Equalizer? (03.03..11—Valor!--2 Corinthians 12:9)
May I ask you a question? Instead of making all things equal, does God use inequality, a disparity of skills, to get the job done His way?
My friend, Life’s a story, welcome to This Passing Day.
I'm M. Clifford Brunner.
Life is full of disparities and nowhere is that more apparent than when it comes to talent. One person is good with figures where the next has problems making change. Another is comfortable speaking in front of groups while another is scared speechless. Did you ever wonder why God just doesn’t dole out talents equally? For example, wouldn’t a lot more good get accomplished in this world if everyone had the same level of talent? Just think of what a better world we’d live in if there were more scientists, more musicians, more teachers, more of everyone with a high level of talent and skill. On the face of it would seem that equal levels of talent would bring greater wealth, more success and less failure.
It would seem that God, on the other hand, had a much better and more efficient idea when it comes to getting the job done. Instead of making all things equal, he uses inequality, a disparity of skills, to get the job done His way.
Here's a story: Mstislav "Slava" Rostopovich is a world-famous cellist. Since his exile from his native Russia in 1974, he has lived in the West. He is currently music director of the National Symphony Orchestra here in Washington. In 1991, after the melt-down in the Soviet Union, Kremlin hard-liners intent on restoring a Soviet state, pulled an August Coup against the Boris Yeltsin government. At the time "Slava" was in Paris. Instead of scurrying back to the U.S. and safety, he and his family flew straight home to Moscow. There, he took up his place in the "White House," the Russian Federation Building that President Boris Yeltsin and his elected allies vowed to hold against every assault. In the darkened corridors, someone gave him a Kalashnikov automatic rifle, but he returned it. Rather, he took out his cello and gave an impromptu recital to break the awful tension of the siege. (Washington Watch, Vol. 2, No. 11, September, 1991.)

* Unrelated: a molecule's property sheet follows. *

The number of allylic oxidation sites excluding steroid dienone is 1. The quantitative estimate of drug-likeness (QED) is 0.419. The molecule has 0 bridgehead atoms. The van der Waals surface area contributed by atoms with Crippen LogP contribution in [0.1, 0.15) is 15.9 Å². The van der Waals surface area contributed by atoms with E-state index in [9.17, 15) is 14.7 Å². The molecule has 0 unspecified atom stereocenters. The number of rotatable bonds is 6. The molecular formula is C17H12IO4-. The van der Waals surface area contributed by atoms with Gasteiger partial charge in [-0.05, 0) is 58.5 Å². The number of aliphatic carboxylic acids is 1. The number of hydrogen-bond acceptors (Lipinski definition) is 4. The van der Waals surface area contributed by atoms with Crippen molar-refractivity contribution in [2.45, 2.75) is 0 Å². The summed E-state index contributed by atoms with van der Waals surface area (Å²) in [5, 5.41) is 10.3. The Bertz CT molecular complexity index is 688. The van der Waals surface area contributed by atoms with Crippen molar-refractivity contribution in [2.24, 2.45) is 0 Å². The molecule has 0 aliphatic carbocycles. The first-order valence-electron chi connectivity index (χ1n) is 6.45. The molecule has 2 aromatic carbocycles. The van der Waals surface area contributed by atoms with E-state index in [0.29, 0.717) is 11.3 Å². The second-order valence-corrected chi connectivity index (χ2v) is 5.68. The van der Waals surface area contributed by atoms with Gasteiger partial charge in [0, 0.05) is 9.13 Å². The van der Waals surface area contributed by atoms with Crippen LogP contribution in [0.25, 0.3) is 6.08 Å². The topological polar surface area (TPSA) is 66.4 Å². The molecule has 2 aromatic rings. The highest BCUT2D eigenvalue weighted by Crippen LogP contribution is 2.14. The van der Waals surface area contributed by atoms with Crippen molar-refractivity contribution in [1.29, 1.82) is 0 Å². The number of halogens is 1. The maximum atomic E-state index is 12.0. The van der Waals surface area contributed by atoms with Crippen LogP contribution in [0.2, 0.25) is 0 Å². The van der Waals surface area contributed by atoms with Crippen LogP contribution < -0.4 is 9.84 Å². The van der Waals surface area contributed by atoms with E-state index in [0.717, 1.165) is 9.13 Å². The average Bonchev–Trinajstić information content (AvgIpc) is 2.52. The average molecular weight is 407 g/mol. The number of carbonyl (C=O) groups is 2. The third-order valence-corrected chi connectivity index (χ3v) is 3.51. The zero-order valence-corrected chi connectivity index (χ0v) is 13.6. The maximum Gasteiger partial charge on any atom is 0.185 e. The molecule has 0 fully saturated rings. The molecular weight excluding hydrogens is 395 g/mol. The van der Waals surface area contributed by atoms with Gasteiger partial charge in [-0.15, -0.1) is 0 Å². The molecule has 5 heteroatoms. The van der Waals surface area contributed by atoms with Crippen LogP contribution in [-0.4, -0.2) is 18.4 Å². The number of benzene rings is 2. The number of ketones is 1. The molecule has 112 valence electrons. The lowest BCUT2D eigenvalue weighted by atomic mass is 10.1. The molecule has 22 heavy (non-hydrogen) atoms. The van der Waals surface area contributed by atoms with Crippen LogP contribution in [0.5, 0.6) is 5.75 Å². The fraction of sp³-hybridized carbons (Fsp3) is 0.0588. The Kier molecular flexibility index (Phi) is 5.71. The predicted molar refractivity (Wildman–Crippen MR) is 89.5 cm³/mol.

The Apostle Paul was certainly a man of great valor, able to endure many things for Christ. He was also a man of many talents and skills. However, he often spoke of a “thorn” in his flesh that just wouldn’t go away. It hindered his ministry. He took his concerns to God and the answer was, “My grace is sufficient for you, for my power is made perfect in weak- ness” (2 Corinthians 12:9). God’s design for ministry has little to do with our strength and everything to do with His. He uses our weakness, perhaps our lesser degree of talent or even courage, to do great and valorous things through us. In this way He is glorified and we are not. Is there something in your life that makes you afraid? Do you feel sometimes that you lack the courage to make a difference? Perhaps you need to focus on some little talent you may have overlooked? Offer it up to God today in prayer. Your imperfect talent may easily become His perfect tool to empower His will in your life.
We pray. Heavenly Father, You use our weakness, perhaps our lesser degree of talent or even courage, to do great and valorous things every day. We praise You because You are glorified and we are not. There are things that make us afraid? Sometimes we feel we lack the courage to make a difference in life? Help us to focus on some little talent we may have overlooked. Dear Lord we prayer that our imperfect talent may easily become Your perfect tool to empower Your will in our life.. In Jesus name we pray. Amen!
Therefore my friend, do not worry about tomorrow, for tomorrow will worry for itself; each day has enough trouble of its own. (Matt 6:34) This Passing Day. May this passing day honor our Lord and Savior Jesus Christ and be a blessing to you and everyone you meet. Find a stranger and say hello. Don't let another day pass without your day blessing someone else.
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<firstname.lastname@example.org> From Beech Springs, God bless you for Jesus sake.